The graphics, while not spectacular, are rather appealing. Level size aside, I found the art to be extremely clean and colourful. Sarge’s Heroes also takes advantage of the N64’s optional expansion pack to allow a high-resolution mode. There is some slowdown present in some areas, but I never found it to be overly intrusive, especially since poor frame rate was fairly common in this era of consoles. The music also stands out. Again, it isn’t overly special, but some of the tracks are quite memorable and appealing.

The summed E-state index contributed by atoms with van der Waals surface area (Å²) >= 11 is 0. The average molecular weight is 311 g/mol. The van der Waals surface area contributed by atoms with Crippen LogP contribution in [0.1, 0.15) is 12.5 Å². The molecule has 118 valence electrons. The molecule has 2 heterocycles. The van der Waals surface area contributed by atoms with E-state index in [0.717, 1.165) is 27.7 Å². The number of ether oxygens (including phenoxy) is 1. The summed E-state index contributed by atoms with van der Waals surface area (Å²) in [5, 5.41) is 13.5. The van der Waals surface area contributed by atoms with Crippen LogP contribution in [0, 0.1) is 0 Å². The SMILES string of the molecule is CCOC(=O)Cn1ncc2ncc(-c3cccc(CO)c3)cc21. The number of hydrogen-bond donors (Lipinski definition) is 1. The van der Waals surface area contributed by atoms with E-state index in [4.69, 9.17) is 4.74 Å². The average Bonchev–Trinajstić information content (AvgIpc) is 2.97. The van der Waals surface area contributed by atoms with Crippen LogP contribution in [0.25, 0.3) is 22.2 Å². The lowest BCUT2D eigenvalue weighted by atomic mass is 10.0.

The BadIt’s been said that Super Mario 64 defined how the camera should be controlled in 3D video games. If that’s the case, the Sarge’s Heroes team didn’t get the memo, because this game has one of the most vexing cameras I’ve encountered. Its biggest problem is that there’s severe lag in keeping up to where you face. So if you turn around a corner, the camera struggles to catch up until you stop, which gives off-screen enemies the advantage. What’s worse is that there’s really no way to deal with it. Aside from zoom, you can’t directly control the camera; there isn’t even a button to realign it behind you. After a while, I found myself shooting as I ran around corners in hopes that the over-zealous auto-aim would pick off any enemies who waited off-screen.